Front Page Titles (by Subject) The Supreme Court and the Law - Literature of Liberty, January/March 1979, vol. 2, No. 1
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The Supreme Court and the Law - Leonard P. Liggio, Literature of Liberty, January/March 1979, vol. 2, No. 1 
Literature of Liberty: A Review of Contemporary Liberal Thought was published first by the Cato Institute (1978-1979) and later by the Institute for Humane Studies (1980-1982) under the editorial direction of Leonard P. Liggio.
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The Supreme Court and the Law
By What Right? A Commentary on the Supreme Court's Power to Revise the Constitution. Charlottesville, Virginia: Michie Company, 1978.
Beginning this volume as an exoneration of the Court's activities since 1937, Professor Lusky gradually became convinced that the Court's record of achievement is significantly flawed and began to suspect that the justices of the Supreme Court have come to consider the Court to be above the law.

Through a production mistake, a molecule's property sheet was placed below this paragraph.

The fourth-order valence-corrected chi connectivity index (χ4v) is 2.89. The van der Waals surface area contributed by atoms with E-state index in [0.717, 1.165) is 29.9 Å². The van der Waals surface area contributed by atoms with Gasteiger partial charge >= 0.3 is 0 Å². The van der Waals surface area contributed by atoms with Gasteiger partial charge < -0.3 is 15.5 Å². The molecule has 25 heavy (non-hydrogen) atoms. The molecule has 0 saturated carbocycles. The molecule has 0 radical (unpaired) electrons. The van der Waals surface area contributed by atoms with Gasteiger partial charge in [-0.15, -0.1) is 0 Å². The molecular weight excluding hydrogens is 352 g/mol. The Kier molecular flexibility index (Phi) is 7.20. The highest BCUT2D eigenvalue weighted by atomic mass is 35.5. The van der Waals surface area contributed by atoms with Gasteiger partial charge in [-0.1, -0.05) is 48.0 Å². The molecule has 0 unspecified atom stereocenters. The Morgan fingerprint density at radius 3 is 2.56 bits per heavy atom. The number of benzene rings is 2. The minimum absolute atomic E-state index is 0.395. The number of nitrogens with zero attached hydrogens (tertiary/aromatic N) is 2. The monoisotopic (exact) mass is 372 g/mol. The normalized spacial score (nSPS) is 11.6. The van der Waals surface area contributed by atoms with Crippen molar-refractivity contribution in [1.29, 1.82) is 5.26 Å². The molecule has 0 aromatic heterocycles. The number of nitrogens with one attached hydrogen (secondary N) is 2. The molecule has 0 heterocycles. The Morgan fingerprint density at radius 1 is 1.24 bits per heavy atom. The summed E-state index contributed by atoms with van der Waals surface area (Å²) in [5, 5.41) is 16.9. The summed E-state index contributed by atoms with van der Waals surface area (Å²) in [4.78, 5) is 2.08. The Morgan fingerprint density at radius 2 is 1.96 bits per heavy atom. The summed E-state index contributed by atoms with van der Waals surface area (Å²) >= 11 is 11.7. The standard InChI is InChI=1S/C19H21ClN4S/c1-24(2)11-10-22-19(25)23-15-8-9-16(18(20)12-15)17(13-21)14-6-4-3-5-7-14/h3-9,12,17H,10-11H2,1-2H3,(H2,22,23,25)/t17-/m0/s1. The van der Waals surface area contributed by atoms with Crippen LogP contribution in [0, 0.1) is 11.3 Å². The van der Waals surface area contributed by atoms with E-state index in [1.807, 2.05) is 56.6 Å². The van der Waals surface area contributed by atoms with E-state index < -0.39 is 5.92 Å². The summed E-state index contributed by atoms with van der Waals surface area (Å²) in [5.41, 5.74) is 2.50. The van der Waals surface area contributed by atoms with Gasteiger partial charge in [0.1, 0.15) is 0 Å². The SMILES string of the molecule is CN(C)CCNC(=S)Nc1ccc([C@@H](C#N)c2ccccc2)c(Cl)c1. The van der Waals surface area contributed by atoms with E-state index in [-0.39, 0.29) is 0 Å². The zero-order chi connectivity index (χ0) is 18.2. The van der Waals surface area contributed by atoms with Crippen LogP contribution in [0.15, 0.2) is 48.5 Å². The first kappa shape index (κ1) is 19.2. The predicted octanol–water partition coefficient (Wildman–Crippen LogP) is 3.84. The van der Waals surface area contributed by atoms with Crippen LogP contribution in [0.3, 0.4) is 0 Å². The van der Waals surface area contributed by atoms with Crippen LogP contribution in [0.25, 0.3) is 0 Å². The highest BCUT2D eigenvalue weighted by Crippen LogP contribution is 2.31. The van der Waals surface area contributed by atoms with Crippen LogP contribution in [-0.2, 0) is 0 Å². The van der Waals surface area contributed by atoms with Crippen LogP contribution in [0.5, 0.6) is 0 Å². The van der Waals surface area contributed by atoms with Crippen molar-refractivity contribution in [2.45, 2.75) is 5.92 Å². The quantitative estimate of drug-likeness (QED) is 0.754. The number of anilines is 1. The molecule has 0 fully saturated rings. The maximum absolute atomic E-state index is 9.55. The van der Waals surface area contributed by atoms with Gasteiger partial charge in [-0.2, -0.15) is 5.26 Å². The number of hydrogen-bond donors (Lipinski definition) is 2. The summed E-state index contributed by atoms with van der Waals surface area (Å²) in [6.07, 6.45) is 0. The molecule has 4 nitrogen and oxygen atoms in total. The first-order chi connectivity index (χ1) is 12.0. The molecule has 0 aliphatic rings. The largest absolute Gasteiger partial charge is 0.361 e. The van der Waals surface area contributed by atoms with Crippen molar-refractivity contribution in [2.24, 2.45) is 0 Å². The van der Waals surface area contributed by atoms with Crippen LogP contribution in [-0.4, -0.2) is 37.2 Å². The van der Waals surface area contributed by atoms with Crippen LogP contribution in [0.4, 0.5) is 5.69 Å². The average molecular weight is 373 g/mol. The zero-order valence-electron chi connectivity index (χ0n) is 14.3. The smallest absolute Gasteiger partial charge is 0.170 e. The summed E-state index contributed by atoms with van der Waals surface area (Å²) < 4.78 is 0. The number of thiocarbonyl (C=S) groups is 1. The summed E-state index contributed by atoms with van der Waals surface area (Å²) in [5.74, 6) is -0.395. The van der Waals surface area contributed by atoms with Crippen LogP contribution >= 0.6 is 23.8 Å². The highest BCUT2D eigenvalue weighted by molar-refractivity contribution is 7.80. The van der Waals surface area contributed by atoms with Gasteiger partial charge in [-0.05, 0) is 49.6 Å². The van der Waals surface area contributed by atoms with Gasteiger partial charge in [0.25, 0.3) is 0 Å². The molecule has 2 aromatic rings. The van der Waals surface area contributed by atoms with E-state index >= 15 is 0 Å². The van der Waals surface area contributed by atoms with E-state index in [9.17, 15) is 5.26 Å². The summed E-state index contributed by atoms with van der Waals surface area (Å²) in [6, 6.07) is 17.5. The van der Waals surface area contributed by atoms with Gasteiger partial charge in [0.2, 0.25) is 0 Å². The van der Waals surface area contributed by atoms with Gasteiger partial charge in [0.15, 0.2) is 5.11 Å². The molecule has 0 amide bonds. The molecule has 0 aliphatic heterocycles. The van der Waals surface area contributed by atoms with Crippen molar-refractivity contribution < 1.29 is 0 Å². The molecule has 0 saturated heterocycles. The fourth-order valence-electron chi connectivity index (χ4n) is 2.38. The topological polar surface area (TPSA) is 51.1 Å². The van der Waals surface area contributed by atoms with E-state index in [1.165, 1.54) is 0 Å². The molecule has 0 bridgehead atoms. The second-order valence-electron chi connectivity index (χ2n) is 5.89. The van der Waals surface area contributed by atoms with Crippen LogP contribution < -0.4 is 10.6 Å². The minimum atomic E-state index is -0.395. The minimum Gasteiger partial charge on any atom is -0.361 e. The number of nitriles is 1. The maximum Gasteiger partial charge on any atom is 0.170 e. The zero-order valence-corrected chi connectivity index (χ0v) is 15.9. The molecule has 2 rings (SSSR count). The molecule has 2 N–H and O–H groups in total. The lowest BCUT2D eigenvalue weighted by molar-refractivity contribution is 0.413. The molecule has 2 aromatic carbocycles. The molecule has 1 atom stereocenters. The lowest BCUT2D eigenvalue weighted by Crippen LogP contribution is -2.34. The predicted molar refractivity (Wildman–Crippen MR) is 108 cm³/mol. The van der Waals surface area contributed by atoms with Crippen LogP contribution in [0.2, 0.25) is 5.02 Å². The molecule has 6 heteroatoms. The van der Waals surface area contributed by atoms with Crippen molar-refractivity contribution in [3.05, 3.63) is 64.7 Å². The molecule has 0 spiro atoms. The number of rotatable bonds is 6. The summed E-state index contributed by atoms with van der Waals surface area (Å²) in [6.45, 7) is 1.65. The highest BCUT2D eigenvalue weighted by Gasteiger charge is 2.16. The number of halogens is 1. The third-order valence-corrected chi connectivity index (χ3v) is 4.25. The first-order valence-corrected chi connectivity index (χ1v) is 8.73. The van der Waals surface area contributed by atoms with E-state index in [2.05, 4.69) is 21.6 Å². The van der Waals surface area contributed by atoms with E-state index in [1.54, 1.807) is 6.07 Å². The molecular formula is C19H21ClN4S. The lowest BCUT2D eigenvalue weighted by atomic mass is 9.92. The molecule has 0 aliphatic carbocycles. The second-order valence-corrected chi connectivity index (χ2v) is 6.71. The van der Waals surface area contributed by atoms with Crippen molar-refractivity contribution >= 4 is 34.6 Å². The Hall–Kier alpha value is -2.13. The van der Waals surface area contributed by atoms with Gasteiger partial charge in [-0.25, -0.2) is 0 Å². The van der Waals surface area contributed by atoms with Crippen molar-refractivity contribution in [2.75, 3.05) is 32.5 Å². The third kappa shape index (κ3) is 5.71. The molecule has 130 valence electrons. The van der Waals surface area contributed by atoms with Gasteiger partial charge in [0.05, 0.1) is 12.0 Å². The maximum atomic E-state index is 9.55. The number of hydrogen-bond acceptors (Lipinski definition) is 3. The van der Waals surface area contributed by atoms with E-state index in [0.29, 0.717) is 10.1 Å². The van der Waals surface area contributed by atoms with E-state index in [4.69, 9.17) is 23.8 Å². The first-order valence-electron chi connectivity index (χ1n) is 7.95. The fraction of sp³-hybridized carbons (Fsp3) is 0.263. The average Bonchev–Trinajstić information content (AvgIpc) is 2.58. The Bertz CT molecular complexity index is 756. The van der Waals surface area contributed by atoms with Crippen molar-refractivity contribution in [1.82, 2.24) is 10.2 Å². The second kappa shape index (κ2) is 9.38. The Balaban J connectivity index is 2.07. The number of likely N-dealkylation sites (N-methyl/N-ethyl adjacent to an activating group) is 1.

The catalyst decisions for Lusky were Roe v. Wade and Doe v. Bolton (the bellwether abortion cases announced on January 22, 1973), which signaled that the majority of the Court was ready to engage in freehand constitution-making to combat whatever they viewed as basic injustice in any field wherein they desired to intervene.
Reviewing representative cases following President Nixon's appointments discloses that at least two of three most recently appointed justices have been as willing as their senior colleagues to engage in constitution-making well outside the historic boundaries thought proper for the Court. Furthermore, the deaths of justices Black and Harlan have left the Court without a member highly sensitive to this judicial failure to make clear the constitutional limits of its own authority, with the possible exception of Justice Rehnquist.
By tracing the evolution of the concept and practice of judicial review, and its expansion beyond governmental power cases to definitive judicial review, Lusky suggests that “the Justices may have come to consider themselves to be masters of the Constitution rather than its servants.”